|Eikon Bible Art|
Mann, Thomas. Thomas Mann wrote Joseph and His Brothers and Joseph in Egypt, both of which I attempted to read when I was younger. I am a huge fan of the story of Joseph from the Old Testament in all its formats. I was introduced to the story as art when one of my brothers brought home a recording of Andrew Lloyd Webber's Joseph and the Amazing Technicolor Dream Coat. This was back in the 70s, so I couldn't say which version it was. I don't think it was the original (performed in a boys' school), but it was pretty close. I was . . . enamored, is the only appropriate word. I memorized all the songs and sang them (probably tonelessly--these days I only sing in the shower or car) constantly as I wandered about the house. I have since experienced several live versions of the musical (including an excellent local stage company's production) plus multiple movie versions, musical and otherwise. I quite like the New Media Bible/Genesis Project version, which is unfortunately, difficult to get these days.
One of the best stories ever told!
McCullough, Colleen: I read Tim. I dismissed Thorn Birds. And I greatly disliked the premise of her Austen tribute.
Medeiros, Theresa is a romance writer whose books I occasionally read. Her romances fall directly between character-based and world-based--all about the romantic leads (which I prefer) or all about the world in which they live, including their co-workers, pets, family friends, cousins, and neighbors, etc. etc. etc. (which I don't much care for), so choosing a book is something of a gamble.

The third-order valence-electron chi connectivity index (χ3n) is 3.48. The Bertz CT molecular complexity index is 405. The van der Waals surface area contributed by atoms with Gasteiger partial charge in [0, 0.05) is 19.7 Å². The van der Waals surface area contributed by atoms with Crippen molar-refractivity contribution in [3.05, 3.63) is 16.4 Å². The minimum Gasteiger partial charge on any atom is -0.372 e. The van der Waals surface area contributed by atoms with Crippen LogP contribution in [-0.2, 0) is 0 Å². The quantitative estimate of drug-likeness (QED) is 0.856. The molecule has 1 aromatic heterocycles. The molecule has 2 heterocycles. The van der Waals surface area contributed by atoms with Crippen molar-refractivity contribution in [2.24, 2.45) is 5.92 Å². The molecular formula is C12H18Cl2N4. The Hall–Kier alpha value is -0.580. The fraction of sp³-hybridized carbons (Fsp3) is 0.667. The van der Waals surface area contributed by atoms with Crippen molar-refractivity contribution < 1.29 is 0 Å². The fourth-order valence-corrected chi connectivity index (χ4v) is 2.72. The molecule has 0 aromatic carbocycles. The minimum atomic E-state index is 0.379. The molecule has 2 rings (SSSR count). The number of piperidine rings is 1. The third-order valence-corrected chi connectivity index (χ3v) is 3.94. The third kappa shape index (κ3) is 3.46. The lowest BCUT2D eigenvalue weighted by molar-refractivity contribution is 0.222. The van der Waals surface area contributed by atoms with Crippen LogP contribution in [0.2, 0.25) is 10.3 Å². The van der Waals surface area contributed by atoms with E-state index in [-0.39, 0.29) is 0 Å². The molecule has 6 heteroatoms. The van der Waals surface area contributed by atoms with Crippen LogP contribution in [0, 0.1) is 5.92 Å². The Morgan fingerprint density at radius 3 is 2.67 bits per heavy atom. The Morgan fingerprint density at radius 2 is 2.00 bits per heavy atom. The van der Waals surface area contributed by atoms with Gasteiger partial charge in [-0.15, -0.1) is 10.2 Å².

|I quite like the Patrick Stewart version of Moby Dick--|
|that's Ted Levine in the middle!|
Meyer, Stephanie. I read a chapter of the first Twilight book. Bella bored me, so I gave up. Having said that, I have nothing against Meyer or the series. I love to see writers make money!
Michaels, Barbara is the alter-ego for Barbara Mertz who also writes as Elizabeth Peters! I have read books under all "MPM" pseudonyms. The Barbara Michaels' books are suspense/romance. I quite like them. I quite like Elizabeth Peters' Amelia Peabody series as well, but I haven't kept up with it (there are only so many unending series that I can keep up with--right now, my focus is Cherryh's Foreigner series--I recently finished Book 15).
Milan, Courtney is romance writer whose books are somewhat difficult to track down (in libraries). I greatly enjoyed her series starting with Unveiled. Romance writers tend to excel at male or female characters; Milan does a satisfactory job bringing the Turner Brothers to life. The female characters are less distinct although I enjoyed Miranda Darling of Unraveled.
Miller, Arthur. He is a great playwright. And The Crucible makes a great point. It isn't historically accurate, which happens to bug me. Still, it deserves its accolades
Miller, Walter M: Canticle for Leibowitz is not my favorite sci-fi book but it is well worth reading--astonishing in its concept.
Mitchell, Margaret. I read Gone With the Wind in 10th or 11th grade. It was one of my first introductions to literary snobbery.
I wafted between two or three "cliques" in high school. One group of friends read Judy Blume stuff, including teen romance paperbacks. The other group read stuff like On Walden Pond. When I brought out my 1000-page tome of Gone with the Wind, the Walden Pond group responded with raised brows and pursed mouths (seriously--there is nothing so solemn and prudish and miserable as a bunch of literary snobs). I read the book anyway.
In general, I was largely saved from literary snobbery in high school and college by utter bemusement: Why would I limit my reading material based on what others read? I truly didn't understand why anybody would do such a self-destructive thing.
Montgomery, L.M. is best known for her Anne novels. Like Louisa May Alcott, Montgomery also wrote ghost/suspense stories. They are quite good!
Mortimer, John: The Rumpole stories are delightful. The series starring Leo McKern even more so!